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The second-round effects of carbon taxes on power project finance

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Author Info

  • Paul Simshauser
  • Tim Nelson

Abstract

Purpose – The most problematic area of any carbon policy debate is the treatment of incumbent CO2 intensive coal-fired electricity generators. Policy applied to the electricity sector is rarely well guided by macroeconomic theory and modeling alone, especially in the case of carbon where the impacts are concentrated, involve a small number of firms and an essential service. The purpose of this paper is to examine the consequences of poor climate change policy development on the efficiency of capital markets within the Australian electricity sector. Design/methodology/approach – The authors conducted a survey of Australian project finance professionals to determine the risk profiles to be applied to the electricity sector, in the event a poorly-designed climate change policy is adopted. Findings – The Australian case study finds that if zero compensation results in the financial distress of project financed coal generators, finance costs for all plant rises, including new gas and renewables, leading to unnecessary increases in electricity prices. Accordingly, an unambiguous case for providing structural adjustment assistance to coal generators exists on the grounds of economic efficiency. Originality/value – Accordingly, the paper shows that an unambiguous case for providing structural adjustment assistance to coal generators exists, on the grounds of economic efficiency. JEL classification: D61, L94, L11, Q40, Q, Q4, L1, L9, D6

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Bibliographic Info

Article provided by Emerald Group Publishing in its journal Journal of Financial Economic Policy.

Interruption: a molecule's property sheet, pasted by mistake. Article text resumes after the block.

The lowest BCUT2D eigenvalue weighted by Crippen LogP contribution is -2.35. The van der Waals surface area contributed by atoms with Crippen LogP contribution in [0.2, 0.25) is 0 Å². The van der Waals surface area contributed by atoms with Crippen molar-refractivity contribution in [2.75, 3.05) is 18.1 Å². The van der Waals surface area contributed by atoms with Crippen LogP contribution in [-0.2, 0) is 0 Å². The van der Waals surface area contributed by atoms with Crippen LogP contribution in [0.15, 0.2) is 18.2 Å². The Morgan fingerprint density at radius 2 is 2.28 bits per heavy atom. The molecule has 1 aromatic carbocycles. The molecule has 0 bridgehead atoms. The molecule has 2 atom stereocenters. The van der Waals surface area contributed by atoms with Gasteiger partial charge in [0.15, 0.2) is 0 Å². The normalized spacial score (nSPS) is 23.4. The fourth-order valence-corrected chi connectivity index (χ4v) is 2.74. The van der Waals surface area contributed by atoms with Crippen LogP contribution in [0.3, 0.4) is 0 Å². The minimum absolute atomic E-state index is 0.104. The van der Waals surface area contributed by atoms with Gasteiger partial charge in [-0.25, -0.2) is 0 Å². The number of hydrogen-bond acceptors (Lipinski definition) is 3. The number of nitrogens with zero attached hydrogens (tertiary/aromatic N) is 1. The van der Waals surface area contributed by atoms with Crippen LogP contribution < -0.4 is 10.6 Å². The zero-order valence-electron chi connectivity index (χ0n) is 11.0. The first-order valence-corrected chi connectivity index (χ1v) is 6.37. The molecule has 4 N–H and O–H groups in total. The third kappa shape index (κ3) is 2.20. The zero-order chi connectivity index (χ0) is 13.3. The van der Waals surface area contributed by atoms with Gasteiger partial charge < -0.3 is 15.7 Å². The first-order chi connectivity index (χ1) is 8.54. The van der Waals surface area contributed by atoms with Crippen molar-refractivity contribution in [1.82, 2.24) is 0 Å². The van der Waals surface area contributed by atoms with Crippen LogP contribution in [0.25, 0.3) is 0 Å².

Volume (Year): 4 (2012)
Issue (Month): 2 (June)
Pages: 104-127

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Handle: RePEc:eme:jfeppp:v:4:y:2012:i:2:p:104-127

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Related research

Keywords: Australia; Carbon tax; Climate change; Coal technology; Electric power generation; Electricity industry; Electricity prices; Government policy; Project finance;

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References

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  1. Zephyr, 2010. "The city," City, Taylor & Francis Journals, vol. 14(1-2), pages 154-155, February.
  2. Paul Edward Simshauser & Phillip Wild, 2009. "The Western Australian Power Dilemma," Energy Economics and Management Group Working Papers 2-2009, School of Economics, University of Queensland, Australia.
  3. Paul Simshauser, 2011. "The Hidden Costs of Wind Generation in a Thermal Power System: What Cost?," Australian Economic Review, The University of Melbourne, Melbourne Institute of Applied Economic and Social Research, vol. 44(3), pages 269-292, 09.
  4. Simshauser, Paul, 2009. "On Emissions Trading, Toxic Debt and the Australian Power Market," The Electricity Journal, Elsevier, vol. 22(2), pages 9-29, March.
  5. Simshauser, Paul, 2010. "Resource Adequacy, Capital Adequacy and Investment Uncertainty in the Australian Power Market," The Electricity Journal, Elsevier, vol. 23(1), pages 67-84, January.
  6. Paul Simshauser & Thao Doan, 2009. "Emissions Trading, Wealth Transfers and the Wounded Bull Scenario in Power Generation," Australian Economic Review, The University of Melbourne, Melbourne Institute of Applied Economic and Social Research, vol. 42(1), pages 64-83, 03.
  7. Bushnell, James, 2004. "California's electricity crisis: a market apart?," Energy Policy, Elsevier, vol. 32(9), pages 1045-1052, June.
  8. Simhauser, Paul, 2005. "The Gains from the Microeconomic Reform of the Power Generation Industry in East-Coast Australia," Economic Analysis and Policy (EAP), Queensland University of Technology (QUT), School of Economics and Finance, vol. 35(1-2), pages 23-43, March/Sep.
  9. Simshauser, Paul, 2008. "On Emission Permit Auction vs. Allocation and the Structural Adjustment of Incumbent Power Generators in Australia," The Electricity Journal, Elsevier, vol. 21(10), pages 30-41, December.
  10. Simshauser, Paul & Nelson, Tim & Doan, Thao, 0. "The Boomerang Paradox, Part I: How a Nation's Wealth Is Creating Fuel Poverty," The Electricity Journal, Elsevier, vol. 24(1), pages 72-91, January.
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